Decentraland: The financial activities happening in the Ethereum-based metaverse
- ICE Poker is the most visited place in Decentraland – around 600,000 platform users have dropped in.
- A JPMorgan report claims that the metaverse will become a $1 trillion market opportunity in yearly revenues.
With JPMorgan’s entrance into the metaverse, there’s a lot of discussion around opportunities for financial services to participate.
Decentraland is a three-dimensional virtual reality platform built on the Ethereum blockchain that stands at the forefront of this growing metaverse trend. It is decentralized and run by the community, providing full ownership to the users of their virtual assets.
In Decentraland, users can buy and sell goods and real estate, play games, get entertained, interact, and trade with other users.
What’s happening in Decentraland
The metaverse is an amalgamation of virtual reality and augmented reality where users live within a digital universe that extends beyond our physical universe.
Decentraland is the first-ever blockchain-powered place in the metaverse, which was launched in February 2020. Users can enter with a crypto wallet if they want to transact inside.
Decentraland got a major boost when its native token MANA jumped 80% within 24 hours to a market capitalization of more than $2 billion, following the announcement that Facebook would rebrand to Meta, as the company shifted its long-term focus from social media to 3D virtual environments in 2021.
This year, JPMorgan Chase became the first bank ever to enter the metaverse with its ‘Onyx Lounge’ in the Metajuku mall, Decentraland. Visitors are greeted by a digital portrait of Jamie Dimon, the CEO of JPMorgan, and a roaming tiger. On the upper level, they have an executive presentation on the crypto economy.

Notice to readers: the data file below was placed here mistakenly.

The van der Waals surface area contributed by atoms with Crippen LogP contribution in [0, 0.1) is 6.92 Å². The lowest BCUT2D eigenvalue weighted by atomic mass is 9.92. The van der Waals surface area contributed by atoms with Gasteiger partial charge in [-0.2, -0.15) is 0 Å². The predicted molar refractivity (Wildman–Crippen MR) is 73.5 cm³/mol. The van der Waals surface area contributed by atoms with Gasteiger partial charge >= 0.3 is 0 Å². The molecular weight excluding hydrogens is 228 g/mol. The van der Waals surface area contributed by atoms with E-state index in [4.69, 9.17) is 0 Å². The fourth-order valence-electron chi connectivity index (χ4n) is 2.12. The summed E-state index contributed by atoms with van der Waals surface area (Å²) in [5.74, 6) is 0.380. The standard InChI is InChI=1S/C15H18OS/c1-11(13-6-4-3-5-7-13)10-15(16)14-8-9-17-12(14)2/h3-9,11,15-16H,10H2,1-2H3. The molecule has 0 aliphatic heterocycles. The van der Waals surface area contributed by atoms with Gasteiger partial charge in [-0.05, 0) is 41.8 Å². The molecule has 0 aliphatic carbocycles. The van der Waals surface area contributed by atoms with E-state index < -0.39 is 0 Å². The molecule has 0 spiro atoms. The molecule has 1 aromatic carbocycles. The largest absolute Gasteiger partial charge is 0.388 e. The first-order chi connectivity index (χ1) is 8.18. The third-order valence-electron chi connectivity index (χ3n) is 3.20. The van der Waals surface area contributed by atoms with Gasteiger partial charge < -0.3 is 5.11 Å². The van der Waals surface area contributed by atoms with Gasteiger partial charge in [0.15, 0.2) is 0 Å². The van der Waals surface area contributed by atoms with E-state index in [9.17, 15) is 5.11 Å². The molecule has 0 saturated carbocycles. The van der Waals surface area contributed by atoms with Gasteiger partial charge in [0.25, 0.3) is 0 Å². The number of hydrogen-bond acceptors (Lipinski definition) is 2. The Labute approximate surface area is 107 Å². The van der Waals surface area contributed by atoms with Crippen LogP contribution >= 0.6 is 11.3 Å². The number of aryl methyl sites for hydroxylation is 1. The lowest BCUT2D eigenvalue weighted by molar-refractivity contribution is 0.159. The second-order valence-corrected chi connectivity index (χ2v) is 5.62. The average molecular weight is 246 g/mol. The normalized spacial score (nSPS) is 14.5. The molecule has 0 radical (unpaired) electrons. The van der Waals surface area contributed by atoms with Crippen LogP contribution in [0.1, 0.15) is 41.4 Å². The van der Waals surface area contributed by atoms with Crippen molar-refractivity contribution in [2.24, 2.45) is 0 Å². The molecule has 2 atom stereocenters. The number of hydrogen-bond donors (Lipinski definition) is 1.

In November, Barbados signed an agreement with Decentraland to establish its virtual embassy on the platform in January 2022, becoming the first country to do so.
A few crypto businesses like Binance have also established their digital headquarters in the virtual world for meetings and collaborations.
Decentraland appears to be an early hub for entertainment activities and economic boom in the metaverse. It has Sotheby’s London art gallery, museums, virtual events like the Paris Hilton concert that happened on New Year’s Eve, as well as token-based gambling.
Tokens used in Decentraland
Two different types of tokens are used in Decentraland’s operations.
- MANA – The cryptocurrency that is used for buying and selling lands, virtual goods, and services in Decentraland. When a LAND is bought, Decentraland burns the MANA that it is purchased with. There is a total supply of about 2.19 billion MANA tokens. The current price of MANA is around $2.387, compared to its all-time high value of $5.80 recorded on 25 November 2021.
- LAND – LAND is a non-fungible digital asset maintained in an Ethereum smart contract. It is divided into parcels that are referenced using unique x,y cartesian coordinates. Once a plot of LAND is bought, the owner is free to do with it whatever he/she chooses.
A leap in the dark
Virtual casinos are readily accessible in Decentraland. One of the popular ones is called ICE Poker, run by Decentral Games.
So far, ICE Poker is the most visited place in Decentraland – around 600,000 platform users have dropped in.
Although Decentraland doesn’t hold a license for gambling, it steers clear of the regulations by letting players buy NFTs of virtual clothing that can be used to unlock tokens to play. This implies that the gamers aren’t directly cashing out chips for money.
To date, Decentraland has disbursed $15.4 million to players aiming for a chance at crypto wealth denominated in MANA.
Virtual land boom